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Old Slaughter's Coffee House
The famous coffee shop from which the Royal Academy is linked.
This is the original Old Slaughters coffee house was which was established in 1692. It was demolished in 1843 to make way for Cranbourn Street - rather appropriately it would be situated between the Pret A Manger and the Spaghetti House).
Slaughters attracted many artists including William Hogarth and Louis-Franois Roubiliac; it was a lively house for discussion - Goldsmith wrote in 1765 'If a man be passionate he may vent his rage among the old orators at Slaughters Chop Shop and damn the nation because it keeps him from starving'. Fellow artists Hudson and Gainsborough also supped here.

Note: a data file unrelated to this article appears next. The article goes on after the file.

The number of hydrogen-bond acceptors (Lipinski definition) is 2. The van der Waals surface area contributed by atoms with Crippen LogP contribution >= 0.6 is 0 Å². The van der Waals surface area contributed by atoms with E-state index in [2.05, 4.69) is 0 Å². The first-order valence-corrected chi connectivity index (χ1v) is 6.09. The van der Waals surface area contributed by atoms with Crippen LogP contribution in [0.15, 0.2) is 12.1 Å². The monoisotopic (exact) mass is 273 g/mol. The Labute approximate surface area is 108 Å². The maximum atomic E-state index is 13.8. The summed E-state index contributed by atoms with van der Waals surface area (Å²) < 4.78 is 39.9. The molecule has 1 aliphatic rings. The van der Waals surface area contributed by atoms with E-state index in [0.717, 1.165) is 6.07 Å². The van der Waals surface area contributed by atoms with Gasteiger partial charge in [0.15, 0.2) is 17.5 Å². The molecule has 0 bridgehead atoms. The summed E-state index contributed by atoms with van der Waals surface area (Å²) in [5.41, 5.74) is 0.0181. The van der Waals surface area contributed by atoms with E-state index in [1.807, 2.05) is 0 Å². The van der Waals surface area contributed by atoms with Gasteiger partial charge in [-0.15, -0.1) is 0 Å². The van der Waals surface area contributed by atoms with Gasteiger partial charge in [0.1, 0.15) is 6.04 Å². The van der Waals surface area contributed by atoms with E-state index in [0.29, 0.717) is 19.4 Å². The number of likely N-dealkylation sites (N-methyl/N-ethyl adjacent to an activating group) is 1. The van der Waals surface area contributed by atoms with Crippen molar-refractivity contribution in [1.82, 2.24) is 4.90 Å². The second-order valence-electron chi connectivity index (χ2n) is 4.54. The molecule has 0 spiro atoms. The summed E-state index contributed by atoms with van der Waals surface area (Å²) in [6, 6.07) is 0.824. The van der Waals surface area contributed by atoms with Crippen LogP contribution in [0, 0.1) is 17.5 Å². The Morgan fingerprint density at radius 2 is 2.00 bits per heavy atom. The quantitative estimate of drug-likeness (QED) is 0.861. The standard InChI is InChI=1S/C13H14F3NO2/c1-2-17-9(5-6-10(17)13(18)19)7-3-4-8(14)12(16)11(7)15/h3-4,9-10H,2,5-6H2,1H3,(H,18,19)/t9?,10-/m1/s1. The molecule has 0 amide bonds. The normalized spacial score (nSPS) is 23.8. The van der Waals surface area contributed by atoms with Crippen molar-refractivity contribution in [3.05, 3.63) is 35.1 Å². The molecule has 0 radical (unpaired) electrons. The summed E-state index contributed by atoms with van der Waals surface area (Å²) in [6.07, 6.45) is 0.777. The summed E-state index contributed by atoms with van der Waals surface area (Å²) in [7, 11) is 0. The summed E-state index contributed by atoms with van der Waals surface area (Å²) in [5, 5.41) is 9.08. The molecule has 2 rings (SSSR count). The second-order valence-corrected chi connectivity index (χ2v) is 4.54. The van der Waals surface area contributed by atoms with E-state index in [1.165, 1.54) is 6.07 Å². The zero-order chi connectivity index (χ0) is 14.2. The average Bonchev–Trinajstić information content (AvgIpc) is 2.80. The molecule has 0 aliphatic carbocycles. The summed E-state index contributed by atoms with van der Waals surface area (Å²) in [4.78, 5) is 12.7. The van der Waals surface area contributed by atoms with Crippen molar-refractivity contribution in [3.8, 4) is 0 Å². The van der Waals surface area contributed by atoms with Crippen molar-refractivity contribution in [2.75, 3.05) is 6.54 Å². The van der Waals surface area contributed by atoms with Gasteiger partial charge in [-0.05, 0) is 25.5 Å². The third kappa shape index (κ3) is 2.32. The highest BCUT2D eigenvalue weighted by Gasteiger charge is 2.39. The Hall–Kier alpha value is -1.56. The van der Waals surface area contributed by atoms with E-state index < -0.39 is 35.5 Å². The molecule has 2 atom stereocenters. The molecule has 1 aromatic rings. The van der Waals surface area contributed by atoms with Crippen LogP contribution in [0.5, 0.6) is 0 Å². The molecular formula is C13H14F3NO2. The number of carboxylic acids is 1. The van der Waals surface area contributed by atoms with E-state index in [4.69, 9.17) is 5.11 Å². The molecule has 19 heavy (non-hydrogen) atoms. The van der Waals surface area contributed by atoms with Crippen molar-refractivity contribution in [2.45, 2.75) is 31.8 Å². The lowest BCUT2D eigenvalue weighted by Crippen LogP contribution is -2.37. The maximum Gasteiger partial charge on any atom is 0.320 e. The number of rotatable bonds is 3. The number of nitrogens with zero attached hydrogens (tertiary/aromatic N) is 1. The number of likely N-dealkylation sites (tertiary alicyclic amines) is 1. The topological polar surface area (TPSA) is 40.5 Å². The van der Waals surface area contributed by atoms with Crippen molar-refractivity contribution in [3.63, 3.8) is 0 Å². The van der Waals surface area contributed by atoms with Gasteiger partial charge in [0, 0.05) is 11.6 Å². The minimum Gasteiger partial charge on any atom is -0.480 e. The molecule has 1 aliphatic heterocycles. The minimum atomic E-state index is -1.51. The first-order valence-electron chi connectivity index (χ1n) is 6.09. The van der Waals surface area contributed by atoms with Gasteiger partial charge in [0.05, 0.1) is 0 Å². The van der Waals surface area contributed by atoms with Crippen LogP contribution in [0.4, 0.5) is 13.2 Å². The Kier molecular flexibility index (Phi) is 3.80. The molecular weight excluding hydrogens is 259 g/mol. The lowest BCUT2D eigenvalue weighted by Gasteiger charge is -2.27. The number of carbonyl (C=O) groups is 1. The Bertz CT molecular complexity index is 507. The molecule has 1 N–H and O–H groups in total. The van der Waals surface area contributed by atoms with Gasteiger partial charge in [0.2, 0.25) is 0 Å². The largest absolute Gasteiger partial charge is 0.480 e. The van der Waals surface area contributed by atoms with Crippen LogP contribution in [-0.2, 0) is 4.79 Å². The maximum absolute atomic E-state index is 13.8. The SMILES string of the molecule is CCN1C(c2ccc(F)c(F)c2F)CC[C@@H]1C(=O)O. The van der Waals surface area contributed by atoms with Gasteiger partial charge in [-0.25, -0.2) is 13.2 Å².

The St. Martin's Lane Academy was the precursor of the Royal Academy, was organized in 1735 by William Hogarth, from the circle of artists and designers who gathered here at Slaughters.
Slaughters also played host to the inaugural meeting of the Royal Society for the Prevention of Cruelty to Animals in 1824.
Other frequenters included Jonathon Swift and Alexander Pope.